There are lots of tours, most run from 30-60 euros and some include lunch. Typically they pick you up from the hostel or hotel in a bus, take you to their favoured port and give you a brief rundown of the island’s history and volcanic eruptions (yes, it’s still active!).
There’s a short swim to the hot springs, then back on the boat and round to where you can hike up. It does smell of sulphur. It is a hike. Don’t be shocked by this.
Oh, and listen when they say wear clothes/swimwear that you don’t mind getting dirty. The mud at the hot springs absolutely will stain your light-coloured clothes. I befriended a lad from Manchester who did not take this advice seriously. He had to throw his board shorts away before he got on the plane. Not, however, before walking around for three days with a crude graffito he had jokingly drawn on in mud. Despite washing them five times it was still there, clear as day. Don’t be that guy.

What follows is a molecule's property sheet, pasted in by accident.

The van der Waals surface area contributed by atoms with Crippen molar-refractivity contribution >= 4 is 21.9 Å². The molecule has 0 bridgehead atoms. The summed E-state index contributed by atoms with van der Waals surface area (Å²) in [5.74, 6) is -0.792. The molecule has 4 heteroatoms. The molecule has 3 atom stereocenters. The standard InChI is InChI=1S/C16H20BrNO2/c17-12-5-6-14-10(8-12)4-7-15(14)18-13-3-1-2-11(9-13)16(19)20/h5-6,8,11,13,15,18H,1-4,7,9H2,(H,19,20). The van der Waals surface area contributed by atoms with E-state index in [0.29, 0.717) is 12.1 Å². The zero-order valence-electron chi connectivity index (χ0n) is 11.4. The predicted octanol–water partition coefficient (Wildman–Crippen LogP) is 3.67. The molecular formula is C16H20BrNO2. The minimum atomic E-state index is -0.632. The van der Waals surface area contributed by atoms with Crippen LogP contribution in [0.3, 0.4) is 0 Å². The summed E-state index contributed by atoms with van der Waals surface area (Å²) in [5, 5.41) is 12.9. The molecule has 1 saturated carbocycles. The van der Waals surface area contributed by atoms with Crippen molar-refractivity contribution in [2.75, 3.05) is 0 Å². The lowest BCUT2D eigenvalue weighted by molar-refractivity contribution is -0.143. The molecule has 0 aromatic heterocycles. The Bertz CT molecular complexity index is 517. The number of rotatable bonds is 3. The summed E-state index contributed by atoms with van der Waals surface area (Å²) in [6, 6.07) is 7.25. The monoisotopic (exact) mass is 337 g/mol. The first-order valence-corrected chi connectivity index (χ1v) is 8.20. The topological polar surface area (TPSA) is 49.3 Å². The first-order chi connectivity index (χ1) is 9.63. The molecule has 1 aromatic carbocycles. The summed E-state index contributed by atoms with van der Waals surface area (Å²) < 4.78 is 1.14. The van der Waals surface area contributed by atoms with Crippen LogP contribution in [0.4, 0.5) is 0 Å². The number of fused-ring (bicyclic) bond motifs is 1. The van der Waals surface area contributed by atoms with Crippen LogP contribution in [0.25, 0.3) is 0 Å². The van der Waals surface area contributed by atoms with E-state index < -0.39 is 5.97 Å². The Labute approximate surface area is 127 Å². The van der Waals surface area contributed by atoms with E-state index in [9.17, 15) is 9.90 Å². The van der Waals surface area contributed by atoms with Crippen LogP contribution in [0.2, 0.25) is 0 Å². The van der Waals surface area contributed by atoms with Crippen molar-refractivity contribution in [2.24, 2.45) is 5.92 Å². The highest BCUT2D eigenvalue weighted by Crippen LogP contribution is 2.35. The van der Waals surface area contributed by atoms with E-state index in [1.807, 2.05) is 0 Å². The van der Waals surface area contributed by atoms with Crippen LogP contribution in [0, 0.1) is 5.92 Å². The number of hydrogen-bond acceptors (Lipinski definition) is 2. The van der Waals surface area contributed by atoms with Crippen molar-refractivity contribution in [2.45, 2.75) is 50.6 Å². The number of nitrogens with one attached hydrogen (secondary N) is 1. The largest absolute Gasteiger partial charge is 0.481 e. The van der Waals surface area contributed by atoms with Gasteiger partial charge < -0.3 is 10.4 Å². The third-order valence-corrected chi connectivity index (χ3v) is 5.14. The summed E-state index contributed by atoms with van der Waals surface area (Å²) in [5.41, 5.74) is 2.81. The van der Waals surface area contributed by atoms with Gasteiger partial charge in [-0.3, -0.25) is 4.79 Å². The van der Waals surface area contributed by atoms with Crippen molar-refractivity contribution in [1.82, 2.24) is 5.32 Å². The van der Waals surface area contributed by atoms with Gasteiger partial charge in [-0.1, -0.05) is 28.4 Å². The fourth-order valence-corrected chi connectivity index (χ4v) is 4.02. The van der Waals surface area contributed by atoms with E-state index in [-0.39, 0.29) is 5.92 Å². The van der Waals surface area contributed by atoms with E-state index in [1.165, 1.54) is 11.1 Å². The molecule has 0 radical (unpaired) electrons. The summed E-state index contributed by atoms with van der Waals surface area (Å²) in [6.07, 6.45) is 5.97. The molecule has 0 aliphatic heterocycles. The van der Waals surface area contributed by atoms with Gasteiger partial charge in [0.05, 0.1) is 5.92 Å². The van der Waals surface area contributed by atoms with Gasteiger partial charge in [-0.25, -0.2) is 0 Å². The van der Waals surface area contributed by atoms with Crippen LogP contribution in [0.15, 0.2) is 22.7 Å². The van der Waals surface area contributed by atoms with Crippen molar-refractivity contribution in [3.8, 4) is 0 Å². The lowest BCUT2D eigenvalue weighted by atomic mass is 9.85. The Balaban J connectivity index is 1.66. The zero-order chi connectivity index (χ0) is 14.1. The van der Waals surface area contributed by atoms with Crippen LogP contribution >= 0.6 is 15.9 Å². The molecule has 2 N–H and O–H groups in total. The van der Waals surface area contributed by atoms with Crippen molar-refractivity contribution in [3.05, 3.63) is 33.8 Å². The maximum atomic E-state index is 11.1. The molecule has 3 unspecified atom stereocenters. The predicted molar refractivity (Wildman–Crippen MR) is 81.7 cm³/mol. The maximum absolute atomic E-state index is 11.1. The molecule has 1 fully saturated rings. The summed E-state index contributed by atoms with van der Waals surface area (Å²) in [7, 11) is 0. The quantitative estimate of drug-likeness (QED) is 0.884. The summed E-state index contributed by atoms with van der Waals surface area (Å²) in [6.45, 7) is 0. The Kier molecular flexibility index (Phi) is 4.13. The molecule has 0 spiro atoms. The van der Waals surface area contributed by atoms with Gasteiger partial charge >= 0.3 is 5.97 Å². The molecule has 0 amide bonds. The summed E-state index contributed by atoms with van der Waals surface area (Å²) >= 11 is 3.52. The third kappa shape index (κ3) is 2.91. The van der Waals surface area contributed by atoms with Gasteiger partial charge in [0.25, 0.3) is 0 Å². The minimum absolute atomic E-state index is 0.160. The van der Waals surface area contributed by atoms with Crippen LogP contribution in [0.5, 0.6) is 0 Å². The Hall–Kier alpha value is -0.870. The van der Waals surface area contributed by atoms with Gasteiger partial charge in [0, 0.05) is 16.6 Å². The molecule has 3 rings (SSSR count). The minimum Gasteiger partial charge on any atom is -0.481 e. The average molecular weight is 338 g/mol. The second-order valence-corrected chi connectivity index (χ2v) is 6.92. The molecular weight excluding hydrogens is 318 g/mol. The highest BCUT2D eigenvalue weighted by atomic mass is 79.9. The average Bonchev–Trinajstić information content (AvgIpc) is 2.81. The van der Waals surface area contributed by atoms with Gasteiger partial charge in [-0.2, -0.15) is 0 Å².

This is a very cool place to see, but let me do my civic duty here – IT IS TECHNICALLY CLOSED! Due to rock fall, and you know…. danger of death. However, the reason I would not recommend actually going here is totally unrelated to death.
It’s kinda average. There are better beaches to lay on, that you don’t have to hike up a single trail and over big boulders to get to. Beaches that don’t have sellers every couple of meters trying to give you fruit and lukewarm water. Plus the beach area itself is small, you’re VERY cosy with the strangers sitting next to you.
Do an activity which includes a boat ride; like a catamaran tour (Spiridakos is my favourite!), or go scuba diving from a boat and check out the Red Beach from the water. Check it out in the afternoon, because it is iron oxide which makes it red – in the sun. In the morning and late afternoon it’s kinda …brown.
Spend three days, minimum, on Santorini.